In the last part of the thesis, the failure mechanisms and the hazard associated to five potential instabilities were analysed in detail. These case studies clearly highlighted the importance to incorporate different analyses and monitoring techniques to dispose of reliable and hazard scenarios. This information associated to the development of a conceptual instability model represents the primary data for an integrated risk management of rock slope instabilities.

 

 

Murielle Voutaz: Etude d’une déformation gravitaire profonde de versant (DGPV) dans la région du Simplon par une approche structurale et cinématique.

Murielle Voutaz
Direction: Prof. Michel Jaboyedoff
Rapporteur: Prof. Jean-Luc Epard
Suivi: Andrea Pedrazzini, Battista Matasci

Deep-seated gravitational slope deformations (DSGSD) are poorly understood. Induced by gravity deformation mechanisms, the susceptibility of DGPV increases with many factors; the most important are decompressing ice, seismic and regional tectonics.

The relationship between regional tectonics and DSGSD is studied in this work through the characterization of morphostructures produced by rock slope failures and DSGSD located on the left bank of Haut-Valais. The direction of these morphostructures was compared with the direction of morphological lineaments of the same area. It shows two main directions of lineaments: NE/SW and NW/SE. The first one corresponds to the direction of the main schistosity, related to the second phase of deformation described by Steck (1984). The morphostructures of rock slope failures and DSGSD show also this direction, confirming the influence of tectonics on this kind of instabilities. The second direction of lineaments can be linked with the expansion phase that occurs in the central Alps from the Miocene.

The DSGSD of Wasenalp has developed significant morphostructures: big scarps with a throw of more than 10 m which share the pasture of Wase and two rock glaciers from east to west and counterscarps which induced horst and grabens morphology in the central part of the slope. Significant signs of instability also characterize the toe of the DSGSD including paleolandslides and still active landslides.

Three sagging areas are also located on the DGPV: the sagging area of Mäderhorn, the sagging area of Scheen Biel and the sagging area of Hohture. While the first two have only little morphostructures, the sagging area of Hohture shows serious gravity forms, including counterscarps and tensile cracks parallel to the crest line.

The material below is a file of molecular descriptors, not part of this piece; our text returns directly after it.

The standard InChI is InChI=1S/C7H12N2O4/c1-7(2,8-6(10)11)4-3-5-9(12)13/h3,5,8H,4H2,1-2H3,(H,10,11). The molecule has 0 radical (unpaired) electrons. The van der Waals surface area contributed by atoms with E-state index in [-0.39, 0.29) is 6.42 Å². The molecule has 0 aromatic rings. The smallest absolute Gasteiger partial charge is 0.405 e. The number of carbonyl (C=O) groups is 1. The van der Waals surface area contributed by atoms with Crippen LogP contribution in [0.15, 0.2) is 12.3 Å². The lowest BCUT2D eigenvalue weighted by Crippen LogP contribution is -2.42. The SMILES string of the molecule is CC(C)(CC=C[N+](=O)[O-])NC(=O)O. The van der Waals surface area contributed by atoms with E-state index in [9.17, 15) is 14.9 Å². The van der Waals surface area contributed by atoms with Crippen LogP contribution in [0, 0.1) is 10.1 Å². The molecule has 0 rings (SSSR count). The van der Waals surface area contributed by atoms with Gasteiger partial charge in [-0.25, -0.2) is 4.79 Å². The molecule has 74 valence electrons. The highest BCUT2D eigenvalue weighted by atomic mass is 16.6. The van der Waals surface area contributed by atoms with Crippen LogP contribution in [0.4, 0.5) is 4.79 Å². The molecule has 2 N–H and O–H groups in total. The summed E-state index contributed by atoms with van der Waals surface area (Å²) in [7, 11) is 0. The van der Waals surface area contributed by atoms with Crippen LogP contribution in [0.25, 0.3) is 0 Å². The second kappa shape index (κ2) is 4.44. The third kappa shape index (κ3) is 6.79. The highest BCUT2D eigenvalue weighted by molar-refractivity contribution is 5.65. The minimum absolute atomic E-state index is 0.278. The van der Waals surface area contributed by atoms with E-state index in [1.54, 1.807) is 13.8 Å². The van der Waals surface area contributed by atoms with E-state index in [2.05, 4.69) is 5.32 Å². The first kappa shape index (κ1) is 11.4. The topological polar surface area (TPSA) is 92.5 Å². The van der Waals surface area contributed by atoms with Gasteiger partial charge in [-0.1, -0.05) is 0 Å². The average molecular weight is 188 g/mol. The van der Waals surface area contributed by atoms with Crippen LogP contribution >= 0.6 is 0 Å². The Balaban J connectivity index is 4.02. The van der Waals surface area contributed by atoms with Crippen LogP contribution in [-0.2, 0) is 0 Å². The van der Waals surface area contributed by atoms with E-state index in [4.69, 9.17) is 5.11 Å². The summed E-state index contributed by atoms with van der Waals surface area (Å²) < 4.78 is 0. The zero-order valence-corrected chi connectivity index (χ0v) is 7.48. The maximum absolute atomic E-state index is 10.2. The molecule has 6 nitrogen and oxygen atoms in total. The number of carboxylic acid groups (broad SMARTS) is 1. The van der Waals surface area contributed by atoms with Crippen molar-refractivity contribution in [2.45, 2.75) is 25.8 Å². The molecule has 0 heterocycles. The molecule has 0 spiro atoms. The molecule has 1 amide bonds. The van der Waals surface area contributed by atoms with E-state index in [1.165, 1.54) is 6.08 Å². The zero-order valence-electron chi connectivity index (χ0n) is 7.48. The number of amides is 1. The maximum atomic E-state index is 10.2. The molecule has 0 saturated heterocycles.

Besides the study of morphostructures, DGPV analysis was performed on the basis of structural data of the rock mass. This method allowed identifying the orientation of the main schistosity and 6 sets of discontinuities. At least two of the joint sets, J1 and J6, are directly related to the extension tectonics of the area. The measurements of the main schistosity have also revealed a significant flexural toppling in the lower part of the DSGSD.

The analysis of the deformation is carried out from the geomorphological analysis and the structural characterization of the DSGSD; several assumptions of deformation were developed to understand the DSGSD. The more consistent one define a deep shearing zone with kink structures which results from the diffusion in depth of the shear constraints from the main scarps. From this scarp the deformation follows first the main schistosity plans and then spread in the shearing zone. The flexural toppling results from the deep shearing zone.

Emmanuel Nduwayezu: Rainfall variability modelling and mapping and global risk evaluation in Rwanda.

Emmanuel Nduwayezu
Directors: Prof. Michel Jaboyedoff, Prof. Mikhail Kanevski.

Research project summary description

  • The high population densities of Rwanda can be explained by climatic conditions, especially rainfall conditions. Precipitations have been generally quite good, and have contributed to define an agricultural calendar with two harvest seasons in a civil year.
  • With the exacerbation of extreme weather events in recent years and increased flooding events and landslides, what extent of precipitation variability constitute a risk factor to natural hazard for a territory at the limit of its caring capacity (population densities in a mountainous area) with the current conditions of its internal and external factors (physical and socio-economic conditions)?